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A spectre is haunting Winnipeg - the spectre of Karl Marx's beard.

When inner-city business owners decided to unite against the scourge of graffiti, they thought they had nothing to lose but its stain.

But a summer painting project went awry when a figure in a mural depicting Eastern European immigrants in the 1919 Winnipeg General Strike took on a startling resemblance to the father of communism.

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The director of the West End Business Improvement Zone forced the artist to change the mural after receiving complaints from local citizens, setting up a dialectical struggle between the interests of art and commerce.

Yesterday, with the face of the man once thought to be Marx crudely obscured by splotches of white paint, 21-year-old artist and university student Kelsey Shwetz struggled to find a synthesis that would allow her to keep her job and finish the painting. She would neither confirm nor deny that the man in the mural was supposed to be Marx, nor would she say whether she resisted her patron's injunction.

"People have referred to it as the Marx mural. I never have. That wasn't my intention. I wanted to do a mural describing the social progress of Eastern Europeans at that time," Ms. Shwetz said.

She smiled, her eyes hidden behind gold-rimmed Ray Bans, with iPod headphones dangling from her ears.

"I enjoy that people are thinking about my work," she said. "I would never say my intent was to create controversy."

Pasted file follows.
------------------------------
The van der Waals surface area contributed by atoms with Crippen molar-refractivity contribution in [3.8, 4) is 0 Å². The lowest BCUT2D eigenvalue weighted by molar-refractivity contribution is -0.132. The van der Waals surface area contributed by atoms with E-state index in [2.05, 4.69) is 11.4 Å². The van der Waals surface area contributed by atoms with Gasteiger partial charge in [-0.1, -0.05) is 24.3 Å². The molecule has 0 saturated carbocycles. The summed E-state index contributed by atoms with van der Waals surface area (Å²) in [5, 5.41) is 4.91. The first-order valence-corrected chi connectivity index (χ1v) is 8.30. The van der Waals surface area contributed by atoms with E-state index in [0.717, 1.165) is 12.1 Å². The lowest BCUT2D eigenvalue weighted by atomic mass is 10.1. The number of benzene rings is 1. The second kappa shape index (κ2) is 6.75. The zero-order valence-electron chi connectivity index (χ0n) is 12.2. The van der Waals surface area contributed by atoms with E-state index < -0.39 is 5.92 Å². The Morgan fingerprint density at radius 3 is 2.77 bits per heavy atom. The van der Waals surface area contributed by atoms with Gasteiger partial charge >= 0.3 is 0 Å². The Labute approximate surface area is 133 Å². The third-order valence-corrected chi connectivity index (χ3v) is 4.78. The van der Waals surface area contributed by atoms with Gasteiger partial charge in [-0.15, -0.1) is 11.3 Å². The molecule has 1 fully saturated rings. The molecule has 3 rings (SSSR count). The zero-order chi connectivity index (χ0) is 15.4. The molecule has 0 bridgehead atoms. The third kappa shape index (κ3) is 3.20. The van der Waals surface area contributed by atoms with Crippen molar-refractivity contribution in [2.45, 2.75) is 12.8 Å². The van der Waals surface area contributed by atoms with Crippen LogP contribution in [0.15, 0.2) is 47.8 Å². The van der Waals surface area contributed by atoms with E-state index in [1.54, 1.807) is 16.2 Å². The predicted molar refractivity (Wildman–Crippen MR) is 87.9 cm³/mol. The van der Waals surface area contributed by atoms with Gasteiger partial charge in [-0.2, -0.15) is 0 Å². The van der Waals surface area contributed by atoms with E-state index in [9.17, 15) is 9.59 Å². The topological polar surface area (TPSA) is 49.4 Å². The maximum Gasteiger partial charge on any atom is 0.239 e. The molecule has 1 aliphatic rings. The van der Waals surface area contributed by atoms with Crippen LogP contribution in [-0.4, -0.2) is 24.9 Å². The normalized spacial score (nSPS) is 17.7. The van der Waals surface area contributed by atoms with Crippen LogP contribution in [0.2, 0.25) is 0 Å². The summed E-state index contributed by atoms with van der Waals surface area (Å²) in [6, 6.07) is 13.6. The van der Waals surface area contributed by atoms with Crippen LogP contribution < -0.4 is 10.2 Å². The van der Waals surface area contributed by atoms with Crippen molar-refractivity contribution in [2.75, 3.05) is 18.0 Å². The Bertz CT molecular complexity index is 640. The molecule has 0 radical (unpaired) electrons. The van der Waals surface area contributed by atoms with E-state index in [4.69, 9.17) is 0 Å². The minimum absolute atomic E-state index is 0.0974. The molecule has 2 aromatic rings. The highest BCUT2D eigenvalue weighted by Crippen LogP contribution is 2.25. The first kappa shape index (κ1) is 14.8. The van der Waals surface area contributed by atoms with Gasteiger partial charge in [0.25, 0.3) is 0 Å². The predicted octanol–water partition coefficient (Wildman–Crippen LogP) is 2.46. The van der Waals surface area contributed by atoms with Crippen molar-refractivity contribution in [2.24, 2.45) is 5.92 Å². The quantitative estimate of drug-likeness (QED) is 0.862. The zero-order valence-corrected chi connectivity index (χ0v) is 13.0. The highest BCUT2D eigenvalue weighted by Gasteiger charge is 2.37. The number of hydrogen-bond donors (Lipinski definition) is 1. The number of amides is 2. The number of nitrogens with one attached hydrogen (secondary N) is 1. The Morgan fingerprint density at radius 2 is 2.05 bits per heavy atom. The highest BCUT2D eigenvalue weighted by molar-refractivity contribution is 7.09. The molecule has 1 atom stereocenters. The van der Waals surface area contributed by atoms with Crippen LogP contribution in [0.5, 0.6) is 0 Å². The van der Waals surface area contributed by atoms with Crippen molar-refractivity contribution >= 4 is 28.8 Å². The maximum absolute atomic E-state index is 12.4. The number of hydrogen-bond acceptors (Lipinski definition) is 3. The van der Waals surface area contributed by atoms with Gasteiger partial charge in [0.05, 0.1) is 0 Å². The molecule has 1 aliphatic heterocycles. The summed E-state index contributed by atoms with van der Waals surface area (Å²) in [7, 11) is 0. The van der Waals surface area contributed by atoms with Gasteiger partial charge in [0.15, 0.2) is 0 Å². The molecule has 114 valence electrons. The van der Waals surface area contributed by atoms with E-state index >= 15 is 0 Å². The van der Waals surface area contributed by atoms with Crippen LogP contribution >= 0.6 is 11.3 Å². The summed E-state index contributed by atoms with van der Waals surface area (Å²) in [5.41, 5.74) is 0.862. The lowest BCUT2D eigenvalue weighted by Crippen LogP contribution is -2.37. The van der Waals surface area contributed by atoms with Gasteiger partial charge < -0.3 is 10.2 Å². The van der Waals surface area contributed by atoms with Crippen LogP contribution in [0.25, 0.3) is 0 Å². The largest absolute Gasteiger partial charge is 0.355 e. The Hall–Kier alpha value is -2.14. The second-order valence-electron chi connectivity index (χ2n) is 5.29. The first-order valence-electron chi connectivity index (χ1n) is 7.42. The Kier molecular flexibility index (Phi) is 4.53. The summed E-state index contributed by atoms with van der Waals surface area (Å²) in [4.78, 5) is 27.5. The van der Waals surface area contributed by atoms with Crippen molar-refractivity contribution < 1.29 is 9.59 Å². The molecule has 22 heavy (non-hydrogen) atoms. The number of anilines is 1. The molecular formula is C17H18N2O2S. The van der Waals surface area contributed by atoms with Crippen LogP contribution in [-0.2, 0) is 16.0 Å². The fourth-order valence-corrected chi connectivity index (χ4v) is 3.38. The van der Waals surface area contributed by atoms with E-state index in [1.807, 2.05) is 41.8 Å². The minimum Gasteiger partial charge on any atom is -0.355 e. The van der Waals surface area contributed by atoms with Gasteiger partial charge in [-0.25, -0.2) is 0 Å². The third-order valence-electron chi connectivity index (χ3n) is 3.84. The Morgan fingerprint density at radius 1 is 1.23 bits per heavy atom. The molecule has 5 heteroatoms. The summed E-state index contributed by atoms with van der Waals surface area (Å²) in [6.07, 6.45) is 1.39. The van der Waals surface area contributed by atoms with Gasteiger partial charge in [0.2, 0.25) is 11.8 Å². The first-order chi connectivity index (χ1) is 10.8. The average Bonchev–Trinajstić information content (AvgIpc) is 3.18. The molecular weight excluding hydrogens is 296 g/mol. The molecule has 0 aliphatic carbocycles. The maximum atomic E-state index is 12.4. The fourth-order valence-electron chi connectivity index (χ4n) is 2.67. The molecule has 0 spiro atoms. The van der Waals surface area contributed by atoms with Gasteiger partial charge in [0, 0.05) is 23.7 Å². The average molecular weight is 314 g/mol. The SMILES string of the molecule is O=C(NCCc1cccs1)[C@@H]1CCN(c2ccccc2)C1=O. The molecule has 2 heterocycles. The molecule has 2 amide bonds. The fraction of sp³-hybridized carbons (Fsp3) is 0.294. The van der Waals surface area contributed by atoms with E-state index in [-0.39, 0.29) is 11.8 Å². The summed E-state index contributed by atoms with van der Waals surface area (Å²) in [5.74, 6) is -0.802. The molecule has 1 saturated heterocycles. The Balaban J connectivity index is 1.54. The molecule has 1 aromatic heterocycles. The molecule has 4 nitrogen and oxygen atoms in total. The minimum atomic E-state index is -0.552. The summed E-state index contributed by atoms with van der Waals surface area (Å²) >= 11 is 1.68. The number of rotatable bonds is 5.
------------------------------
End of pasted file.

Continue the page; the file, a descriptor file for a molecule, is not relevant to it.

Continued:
Ms. Shwetz's struggle echoes the battle over Mexican painter Diego Rivera's mural Man at the Crossroads, commissioned for the lobby of the RCA building at Rockefeller Center in New York in 1933. The piece included a scene of a workers' demonstration, with Vladimir Lenin at its centre. The Rockefellers objected to Lenin's presence and asked that his image be replaced with that of an unknown man. They couldn't reach an agreement and the mural had to be destroyed.

Once it's complete, Ms. Shwetz's mural will now include a generalized figure of a European male, as well as a crowd scene from the general strike, an image of an onion-domed Ukrainian Orthodox church, a wheat field, and Tatlin's tower, a never-built architectural monument to the promise of socialism in the Soviet Union.

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The roughly 2.5 by 3.5-metre painting is being done in acrylic on plywood. It adorns the side of a shop that sells public auto insurance, one of the most visible legacies of Manitoba's long history of social democratic governments, which sprang at least in part from the labour radicalism of 1919.

That juxtaposition was pointed out on a Winnipeg blog, the Rise and Sprawl, which took a critical view of the mural since Marx, unlike Communist city councillor Joe Zuken or socialist CCF leader J.S. Woodsworth, has no clear connection to Winnipeg. The blog post also described the mural as being within sight of the new Manitoba Hydro office tower, and down the street from a provincially owned liquor store.

"Comrade Marx would be proud that these 'valuable services' have been taken out of the hands of individuals (who are too feeble to own their own liquor store, or choose what car insurance they want) and put into the hands of the people," the blogger wrote.

"Or maybe Marx's image was placed there to remind so many aging West Enders why they fled to Canada from Europe in the first place."

The executive director of the West End BIZ, Gloria Cardwell-Hoeppner, did not return calls yesterday.

A group has been created on the Facebook social networking site to protest against the change to the mural. Its mission statement describes the work as a "challenging evocation of Winnipeg's history with socialism," and decries the interference with Ms. Shwetz's artistic freedom.

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"It is symptomatic of everything that is wrong with Winnipeg's public art initiatives," the group's creator wrote. "If the city is so easily intimidated into erasing progressive, controversial art, then we Winnipeggers are doomed to never escape this rut of mediocrity."

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